Tuesday, August 21, 2012


There is a fearlessness to good writing that I am yet to fully embrace. I only write what I know, so if I write anything that is not about me, it is inevitably about someone real. And I am not fond of the idea of writing about someone I know purely from my point of view, because it somehow seems untrue to their history. There is a variously attributed (and edited) quote that suggests ‘mediocre writers borrow, great writers steal’. That idea sets my teeth on edge, but I must add more characters than just myself to my writing, so I frame each story of a friend within my own story, so it can clearly sit as my own experience of that friend, not some truth of their own, discreet life.

A lot of my memories are about the quality of the light I travel into. When I drive back home from the farm, I usually come down Greenmount Hill into the sunset or into the dusk. I descend into orange or grey light, and my thoughts turn to orange or grey thoughts. Things to do, things to face, the work ahead. When I drive down Greenmount Hill I am driving out of my past, into my future.

Usually I have driven past the road where my parents met for the first time, I’ve driven past the road my grandfather died on and past the graveyard where he is buried. I have driven past the house of one of my widowed grandmothers, then another, living on shrinking farmland barely fifteen minutes from each other on the same road.

Just before the descent towards Perth starts, there is a public swimming pool on a slope, serene empty water reflecting the light, brightly painted benches. I always people the pool in my mind with the running and jumping bodies of my parents and their siblings, shattering the surface of the water as the two families grow together with my parent’s burgeoning relationship and then marriage. The now intertwined tapestry of my two families of uncles and aunts follows me down the hill, back home.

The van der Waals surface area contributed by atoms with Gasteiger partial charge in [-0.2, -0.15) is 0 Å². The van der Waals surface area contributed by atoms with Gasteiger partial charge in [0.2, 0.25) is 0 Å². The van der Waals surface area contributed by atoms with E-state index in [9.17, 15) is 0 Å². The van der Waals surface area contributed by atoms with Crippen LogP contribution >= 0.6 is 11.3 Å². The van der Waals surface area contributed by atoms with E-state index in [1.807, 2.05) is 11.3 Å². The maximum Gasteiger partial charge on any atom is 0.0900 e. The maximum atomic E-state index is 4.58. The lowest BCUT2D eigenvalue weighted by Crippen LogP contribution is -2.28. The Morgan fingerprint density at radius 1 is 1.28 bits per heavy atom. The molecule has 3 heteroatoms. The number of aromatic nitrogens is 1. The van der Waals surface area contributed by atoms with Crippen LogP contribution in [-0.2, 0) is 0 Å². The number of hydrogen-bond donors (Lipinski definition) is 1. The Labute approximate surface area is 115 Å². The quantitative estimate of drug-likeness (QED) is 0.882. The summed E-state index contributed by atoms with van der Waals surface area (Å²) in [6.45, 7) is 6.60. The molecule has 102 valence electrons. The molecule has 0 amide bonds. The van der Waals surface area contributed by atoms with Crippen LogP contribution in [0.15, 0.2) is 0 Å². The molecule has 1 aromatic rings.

My mother went to the funeral of a fifteen-year-old boy last week. He was the son of a woman she met on a rural committee. He had an immunodeficiency disease that had him frail and ill before his time, not as tall as his towering older brother, just a little taller than his little sister. He had been in and out of hospital when he was very small, had a relatively normal life through primary school, but had been seriously ill in the last four years. He had been in hospital full time for seven months before he died. Mum had attended the funeral and had been moved by the funeral ceremony and the church it was held in.

The funeral had been held in a tiny stone Wheatbelt church that could fit about 50 people, sitting off the road at the bottom of a hill, with the graveyard above and to the side of the church. You had to be a descendant of the first European settlers of the area to be buried in the graveyard. My mother was cooking dinner as she told me the story, and she gestured with her wooden spoon as she described the day and the scene to me; the red dirt, the green grass covering the hills and surrounding farmland, the clear blue sky. There were too many people in attendance to fit into the church, so about 50 people stood outside the church in the sun and fresh air.